“It seems like, locally, people don’t see it in that global context,” Rock said.

The profound mix of pain and anger, expressed best by Rock in Dakota, over how the burial sites have been treated can only be understood against the backdrop of a Dakota spiritual tradition bound in the notion of people being in harmony with the Earth’s natural elements, such as trees, rocks and rivers.

The natural features where the mounds are located helped explain the origins of the Dakota people, he said. The region around the confluence of the Minnesota and Mississippi rivers, known as “bdote” in Dakota (giving the city of Mendota its name), is where Rock’s people first descended from the stars, the center of the Earth.

“When we see the mounds, we think of death, but we also think of birth,” Rock said.

The mounds symbolize pregnancy, or the womb. Below the mounds is a closely linked cave the Dakota called “wakan tipi,” or “spirit house,” that the Europeans later called Carver’s Cave after explorer Jonathan Carver. From this cave, its walls covered in ancient drawings, was the genesis — the birth — of the Dakota.

From the mounds, the dead were to return to their place in the stars. When a mound is destroyed, Rock said, that spiritual transition is disrupted.

“It cuts us off from that star-Earth connection,” he said.

The cave is now part of the Bruce Vento Nature Sanctuary adjacent to Indian Mounds Park, a 27-acre former ­industrial area undergoing its own transformation. The cave is sealed over, and part of it was blown up to make room for rail lines operated by James J. Hill, whose mansion, perhaps ironically now, also is on the National Register of Historic Places.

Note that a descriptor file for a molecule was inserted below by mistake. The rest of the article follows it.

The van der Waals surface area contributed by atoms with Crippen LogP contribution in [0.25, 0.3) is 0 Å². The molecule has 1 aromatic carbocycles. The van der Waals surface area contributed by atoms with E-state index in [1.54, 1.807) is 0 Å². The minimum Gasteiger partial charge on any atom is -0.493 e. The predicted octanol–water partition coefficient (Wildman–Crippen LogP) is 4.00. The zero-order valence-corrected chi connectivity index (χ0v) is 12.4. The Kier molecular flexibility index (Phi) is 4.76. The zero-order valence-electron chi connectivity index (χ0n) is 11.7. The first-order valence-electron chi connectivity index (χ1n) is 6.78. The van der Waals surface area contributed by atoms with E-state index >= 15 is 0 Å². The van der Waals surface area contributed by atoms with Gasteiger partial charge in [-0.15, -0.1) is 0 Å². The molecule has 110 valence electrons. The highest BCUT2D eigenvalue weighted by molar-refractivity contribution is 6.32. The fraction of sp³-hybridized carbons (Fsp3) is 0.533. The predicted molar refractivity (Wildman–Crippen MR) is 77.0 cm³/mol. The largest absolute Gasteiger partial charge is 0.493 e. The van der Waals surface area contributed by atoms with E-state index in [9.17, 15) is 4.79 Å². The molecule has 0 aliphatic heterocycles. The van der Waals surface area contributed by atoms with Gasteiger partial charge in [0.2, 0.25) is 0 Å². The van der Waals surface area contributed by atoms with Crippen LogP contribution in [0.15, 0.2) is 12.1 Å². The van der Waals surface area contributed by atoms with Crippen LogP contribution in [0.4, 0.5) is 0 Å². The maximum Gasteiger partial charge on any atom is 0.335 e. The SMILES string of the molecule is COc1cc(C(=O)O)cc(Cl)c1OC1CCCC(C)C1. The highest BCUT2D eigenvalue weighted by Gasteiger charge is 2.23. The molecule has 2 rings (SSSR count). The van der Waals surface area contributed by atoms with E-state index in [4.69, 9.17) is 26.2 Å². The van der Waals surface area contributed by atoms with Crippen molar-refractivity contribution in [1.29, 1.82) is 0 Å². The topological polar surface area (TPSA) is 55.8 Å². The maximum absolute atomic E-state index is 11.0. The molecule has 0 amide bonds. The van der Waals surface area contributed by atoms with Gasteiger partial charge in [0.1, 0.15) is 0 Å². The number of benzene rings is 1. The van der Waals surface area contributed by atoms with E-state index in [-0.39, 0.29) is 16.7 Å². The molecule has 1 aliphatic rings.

Rock, an astronomer who has worked on projects for NASA and, like Gould, an educator, is hoping a planetarium explaining the Dakota ­cosmology will be part of the sanctuary’s plans.

Cloaked in mystery

Though the Dakota are known to have added to the burial mounds, it was their predecessors who first built them, said Mather, the archaeologist.

The exact age of the mounds is difficult to determine, but the best guess is that the first sacred earthworks were built atop the 200-foot cliff around 200 B.C. The oldest mounds were created over the next 500 years. The excavations since show they continued to be used into at least the 18th century.

Mather cringes at the thought of how the first excavations were done — unacceptable by today’s standards, even if they were to be allowed. They were done hurriedly and sloppily, mostly by digging a simple trench. The artifacts, however, most of which remain at the Historical Society, are the only glimpse of the people who made them.

The listing process was valuable in adding to that historic record, Mather added. Ground-penetrating radar was used to study the mounds without disturbing the earth, and some of those discoveries added to the understanding of the mounds.

“That was exciting,” he said. “And it’s going to help the St. Paul Park and Recreation Department in terms of their long-term stewardship of the site into the future.”